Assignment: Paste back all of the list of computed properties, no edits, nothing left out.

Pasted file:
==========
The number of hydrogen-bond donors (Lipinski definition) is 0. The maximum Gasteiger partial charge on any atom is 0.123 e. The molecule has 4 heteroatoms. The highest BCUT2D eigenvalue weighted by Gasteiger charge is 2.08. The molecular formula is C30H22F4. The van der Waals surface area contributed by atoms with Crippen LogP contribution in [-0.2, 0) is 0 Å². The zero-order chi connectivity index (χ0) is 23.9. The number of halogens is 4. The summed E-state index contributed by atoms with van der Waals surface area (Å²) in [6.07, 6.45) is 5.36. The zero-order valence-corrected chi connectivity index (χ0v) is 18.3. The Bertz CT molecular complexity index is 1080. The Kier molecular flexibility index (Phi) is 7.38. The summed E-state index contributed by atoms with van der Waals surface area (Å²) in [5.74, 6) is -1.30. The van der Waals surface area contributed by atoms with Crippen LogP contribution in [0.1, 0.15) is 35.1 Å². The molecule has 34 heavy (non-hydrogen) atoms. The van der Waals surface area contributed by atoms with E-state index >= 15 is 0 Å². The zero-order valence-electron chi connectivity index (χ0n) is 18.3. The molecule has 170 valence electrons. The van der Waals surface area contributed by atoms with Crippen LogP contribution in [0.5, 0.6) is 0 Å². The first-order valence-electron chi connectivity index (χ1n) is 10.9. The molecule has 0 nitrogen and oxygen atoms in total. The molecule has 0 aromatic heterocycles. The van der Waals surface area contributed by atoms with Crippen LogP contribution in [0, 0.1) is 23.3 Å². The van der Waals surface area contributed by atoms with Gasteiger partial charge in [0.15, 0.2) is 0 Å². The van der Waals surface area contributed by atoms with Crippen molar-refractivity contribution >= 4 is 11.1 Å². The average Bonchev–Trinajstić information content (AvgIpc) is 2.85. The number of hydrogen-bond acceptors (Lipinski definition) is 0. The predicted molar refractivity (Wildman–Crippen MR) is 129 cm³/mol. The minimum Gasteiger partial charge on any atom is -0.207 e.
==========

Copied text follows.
The number of hydrogen-bond donors (Lipinski definition) is 0. The maximum Gasteiger partial charge on any atom is 0.123 e. The molecule has 4 heteroatoms. The highest BCUT2D eigenvalue weighted by Gasteiger charge is 2.08. The molecular formula is C30H22F4. The van der Waals surface area contributed by atoms with Crippen LogP contribution in [-0.2, 0) is 0 Å². The zero-order chi connectivity index (χ0) is 23.9. The number of halogens is 4. The summed E-state index contributed by atoms with van der Waals surface area (Å²) in [6.07, 6.45) is 5.36. The zero-order valence-corrected chi connectivity index (χ0v) is 18.3. The Bertz CT molecular complexity index is 1080. The Kier molecular flexibility index (Phi) is 7.38. The summed E-state index contributed by atoms with van der Waals surface area (Å²) in [5.74, 6) is -1.30. The van der Waals surface area contributed by atoms with Crippen LogP contribution in [0.1, 0.15) is 35.1 Å². The molecule has 34 heavy (non-hydrogen) atoms. The van der Waals surface area contributed by atoms with E-state index >= 15 is 0 Å². The zero-order valence-electron chi connectivity index (χ0n) is 18.3. The molecule has 170 valence electrons. The van der Waals surface area contributed by atoms with Crippen LogP contribution in [0.5, 0.6) is 0 Å². The first-order valence-electron chi connectivity index (χ1n) is 10.9. The molecule has 0 nitrogen and oxygen atoms in total. The molecule has 0 aromatic heterocycles. The van der Waals surface area contributed by atoms with Crippen LogP contribution in [0, 0.1) is 23.3 Å². The van der Waals surface area contributed by atoms with Gasteiger partial charge in [0.15, 0.2) is 0 Å². The van der Waals surface area contributed by atoms with Crippen molar-refractivity contribution >= 4 is 11.1 Å². The average Bonchev–Trinajstić information content (AvgIpc) is 2.85. The number of hydrogen-bond acceptors (Lipinski definition) is 0. The predicted molar refractivity (Wildman–Crippen MR) is 129 cm³/mol. The minimum Gasteiger partial charge on any atom is -0.207 e.